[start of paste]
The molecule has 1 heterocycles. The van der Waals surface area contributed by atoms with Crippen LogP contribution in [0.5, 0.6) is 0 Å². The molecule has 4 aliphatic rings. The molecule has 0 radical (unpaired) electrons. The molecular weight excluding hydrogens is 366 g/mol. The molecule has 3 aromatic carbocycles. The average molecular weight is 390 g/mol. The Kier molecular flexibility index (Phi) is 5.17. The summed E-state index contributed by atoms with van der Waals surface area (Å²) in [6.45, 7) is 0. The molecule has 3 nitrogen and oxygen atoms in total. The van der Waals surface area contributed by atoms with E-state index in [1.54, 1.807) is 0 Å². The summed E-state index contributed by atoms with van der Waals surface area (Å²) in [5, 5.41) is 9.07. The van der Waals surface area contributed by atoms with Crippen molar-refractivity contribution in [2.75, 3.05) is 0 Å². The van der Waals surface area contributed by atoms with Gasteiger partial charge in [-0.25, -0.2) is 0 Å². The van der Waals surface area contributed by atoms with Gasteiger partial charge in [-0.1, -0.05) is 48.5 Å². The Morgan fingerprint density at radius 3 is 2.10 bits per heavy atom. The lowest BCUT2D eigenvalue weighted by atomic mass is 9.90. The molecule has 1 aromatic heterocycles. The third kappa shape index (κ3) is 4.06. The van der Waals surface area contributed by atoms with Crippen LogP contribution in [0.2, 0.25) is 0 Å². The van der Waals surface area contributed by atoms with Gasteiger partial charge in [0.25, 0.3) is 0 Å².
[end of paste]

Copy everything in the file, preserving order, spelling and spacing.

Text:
The molecule has 1 heterocycles. The van der Waals surface area contributed by atoms with Crippen LogP contribution in [0.5, 0.6) is 0 Å². The molecule has 4 aliphatic rings. The molecule has 0 radical (unpaired) electrons. The molecular weight excluding hydrogens is 366 g/mol. The molecule has 3 aromatic carbocycles. The average molecular weight is 390 g/mol. The Kier molecular flexibility index (Phi) is 5.17. The summed E-state index contributed by atoms with van der Waals surface area (Å²) in [6.45, 7) is 0. The molecule has 3 nitrogen and oxygen atoms in total. The van der Waals surface area contributed by atoms with E-state index in [1.54, 1.807) is 0 Å². The summed E-state index contributed by atoms with van der Waals surface area (Å²) in [5, 5.41) is 9.07. The van der Waals surface area contributed by atoms with Crippen molar-refractivity contribution in [2.75, 3.05) is 0 Å². The van der Waals surface area contributed by atoms with Gasteiger partial charge in [-0.25, -0.2) is 0 Å². The van der Waals surface area contributed by atoms with Gasteiger partial charge in [-0.1, -0.05) is 48.5 Å². The Morgan fingerprint density at radius 3 is 2.10 bits per heavy atom. The lowest BCUT2D eigenvalue weighted by atomic mass is 9.90. The molecule has 1 aromatic heterocycles. The third kappa shape index (κ3) is 4.06. The van der Waals surface area contributed by atoms with Crippen LogP contribution in [0.2, 0.25) is 0 Å². The van der Waals surface area contributed by atoms with Gasteiger partial charge in [0.25, 0.3) is 0 Å².